Update to last week’s report: On Nov. 12 last week, the Taliban attacked Farah Province’s Khust valley, which was guarded by Afghan Local Police. Officials initially denied or refused to give full details, but it became clear this week that 45 local police officers were killed and 90 others tried to flee but finally surrendered to the insurgents. They spent two days hiding in the mountains without supplies or equipment, hoping for reinforcements that never came; local elders then negotiated their peaceful surrender to the Taliban, who disarmed them but promised not to harm them. There originally had been 180 local police officers in the remote valley.

Nov. 22 Faryab Province: 11 security force members killed

In overnight fighting in the Almar District, Taliban insurgents captured eight local police and militia members, then killed them, officials said.

Taliban insurgents captured a government village and an Afghan National Army outpost in the Dowm Qala area of Gorziwan District, killing two soldiers and one member of a pro-government militia; five militia members were wounded as well. Government positions in the area remained surrounded by the insurgents and officials called for urgent reinforcements.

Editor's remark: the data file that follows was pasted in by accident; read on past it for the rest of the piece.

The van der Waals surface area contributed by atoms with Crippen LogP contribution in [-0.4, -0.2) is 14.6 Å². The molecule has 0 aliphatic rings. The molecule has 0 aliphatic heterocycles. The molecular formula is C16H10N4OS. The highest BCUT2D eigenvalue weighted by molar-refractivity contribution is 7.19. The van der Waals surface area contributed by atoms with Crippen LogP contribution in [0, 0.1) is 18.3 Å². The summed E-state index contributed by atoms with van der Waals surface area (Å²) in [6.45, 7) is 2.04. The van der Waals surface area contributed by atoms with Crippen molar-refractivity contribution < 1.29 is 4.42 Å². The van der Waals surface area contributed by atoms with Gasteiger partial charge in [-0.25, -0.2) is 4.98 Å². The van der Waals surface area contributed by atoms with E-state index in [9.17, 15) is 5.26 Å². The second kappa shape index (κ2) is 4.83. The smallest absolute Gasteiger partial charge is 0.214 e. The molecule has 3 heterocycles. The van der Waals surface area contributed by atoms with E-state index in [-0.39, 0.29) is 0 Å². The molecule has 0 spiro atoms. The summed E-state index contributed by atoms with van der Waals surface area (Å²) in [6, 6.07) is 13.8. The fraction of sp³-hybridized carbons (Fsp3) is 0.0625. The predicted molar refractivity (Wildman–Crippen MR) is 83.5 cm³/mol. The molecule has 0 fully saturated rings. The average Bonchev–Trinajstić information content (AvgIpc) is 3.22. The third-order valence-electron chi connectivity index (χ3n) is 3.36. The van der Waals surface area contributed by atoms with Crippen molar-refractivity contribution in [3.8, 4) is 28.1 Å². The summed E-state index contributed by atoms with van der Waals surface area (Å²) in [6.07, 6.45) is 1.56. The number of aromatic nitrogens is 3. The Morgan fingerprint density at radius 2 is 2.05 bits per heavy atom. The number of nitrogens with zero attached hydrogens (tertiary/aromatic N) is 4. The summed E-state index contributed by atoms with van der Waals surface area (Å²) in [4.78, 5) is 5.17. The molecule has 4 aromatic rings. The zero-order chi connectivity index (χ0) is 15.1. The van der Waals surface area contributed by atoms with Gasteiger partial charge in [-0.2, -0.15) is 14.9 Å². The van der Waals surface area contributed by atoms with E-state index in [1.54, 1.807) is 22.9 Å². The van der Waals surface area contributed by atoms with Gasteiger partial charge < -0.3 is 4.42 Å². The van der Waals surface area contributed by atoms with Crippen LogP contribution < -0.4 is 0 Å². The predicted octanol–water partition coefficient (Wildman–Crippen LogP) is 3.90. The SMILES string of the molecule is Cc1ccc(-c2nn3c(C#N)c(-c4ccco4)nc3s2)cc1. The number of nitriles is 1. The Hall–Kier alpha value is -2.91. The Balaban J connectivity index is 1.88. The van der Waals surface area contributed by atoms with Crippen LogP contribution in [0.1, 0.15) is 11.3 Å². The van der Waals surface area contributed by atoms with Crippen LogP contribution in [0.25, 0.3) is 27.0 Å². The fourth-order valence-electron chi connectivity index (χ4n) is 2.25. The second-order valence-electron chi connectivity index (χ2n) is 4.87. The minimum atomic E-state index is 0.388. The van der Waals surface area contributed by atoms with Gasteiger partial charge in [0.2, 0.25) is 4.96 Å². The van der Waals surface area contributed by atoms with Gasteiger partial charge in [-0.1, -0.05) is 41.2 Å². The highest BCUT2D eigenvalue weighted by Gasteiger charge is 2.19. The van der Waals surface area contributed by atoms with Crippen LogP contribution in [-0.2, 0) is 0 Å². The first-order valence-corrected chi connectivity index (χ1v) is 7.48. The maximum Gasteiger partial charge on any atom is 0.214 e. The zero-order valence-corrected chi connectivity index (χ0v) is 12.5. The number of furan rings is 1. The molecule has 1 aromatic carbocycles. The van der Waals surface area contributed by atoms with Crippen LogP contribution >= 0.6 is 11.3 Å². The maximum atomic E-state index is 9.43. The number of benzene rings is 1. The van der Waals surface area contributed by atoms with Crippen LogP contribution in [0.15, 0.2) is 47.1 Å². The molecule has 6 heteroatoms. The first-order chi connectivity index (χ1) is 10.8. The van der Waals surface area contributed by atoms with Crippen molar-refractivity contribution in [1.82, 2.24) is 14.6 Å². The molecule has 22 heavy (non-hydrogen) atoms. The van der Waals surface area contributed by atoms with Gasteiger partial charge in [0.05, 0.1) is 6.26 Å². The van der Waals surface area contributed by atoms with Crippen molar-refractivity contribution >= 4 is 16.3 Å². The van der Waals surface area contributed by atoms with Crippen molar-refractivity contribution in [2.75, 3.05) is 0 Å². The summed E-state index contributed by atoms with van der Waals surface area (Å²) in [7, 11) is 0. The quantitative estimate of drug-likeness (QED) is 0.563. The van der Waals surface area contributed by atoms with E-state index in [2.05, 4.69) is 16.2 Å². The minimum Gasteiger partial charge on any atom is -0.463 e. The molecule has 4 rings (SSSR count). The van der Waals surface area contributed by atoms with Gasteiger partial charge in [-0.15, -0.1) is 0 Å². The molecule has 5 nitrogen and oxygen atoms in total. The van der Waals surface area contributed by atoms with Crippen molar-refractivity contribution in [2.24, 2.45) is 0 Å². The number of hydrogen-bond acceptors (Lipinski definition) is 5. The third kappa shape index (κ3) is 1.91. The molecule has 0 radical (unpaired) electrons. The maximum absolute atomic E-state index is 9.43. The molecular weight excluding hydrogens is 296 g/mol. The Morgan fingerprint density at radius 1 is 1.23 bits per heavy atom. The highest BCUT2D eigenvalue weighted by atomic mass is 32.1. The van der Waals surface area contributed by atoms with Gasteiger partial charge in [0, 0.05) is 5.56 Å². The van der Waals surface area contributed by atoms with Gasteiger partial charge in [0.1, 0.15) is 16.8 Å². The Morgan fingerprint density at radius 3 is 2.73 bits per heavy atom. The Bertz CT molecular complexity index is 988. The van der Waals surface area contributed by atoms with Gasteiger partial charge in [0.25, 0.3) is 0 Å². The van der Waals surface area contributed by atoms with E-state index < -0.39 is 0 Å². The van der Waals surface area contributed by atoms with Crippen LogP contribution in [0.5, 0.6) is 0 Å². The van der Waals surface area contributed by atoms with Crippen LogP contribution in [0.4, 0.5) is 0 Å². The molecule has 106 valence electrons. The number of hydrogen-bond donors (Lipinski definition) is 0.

Nov. 22 Badghis Province: two soldiers killed

An army convoy was attacked in the Laman area by what officials said was 500 Taliban, who killed two soldiers and wounded three others. Some of the soldiers’ Humvees were set on fire.

Nov. 21 Logar Province: eight civilians killed

Local officials said the National Directorate of Security, Afghanistan’s paramilitary intelligence service, carried out a night raid in Mohammad Agha District looking for Taliban insurgents. Eight civilians were killed during the operation, which is under investigation.

Nov. 21 Kandahar Province: three police killed

A roadside I.E.D. targeted a front-line commander named Sadiqullah on Kandahar-Oruzgan Road in the Urdobbagh area of Shawalikot District; three police were killed, including the commander, and two others wounded…………………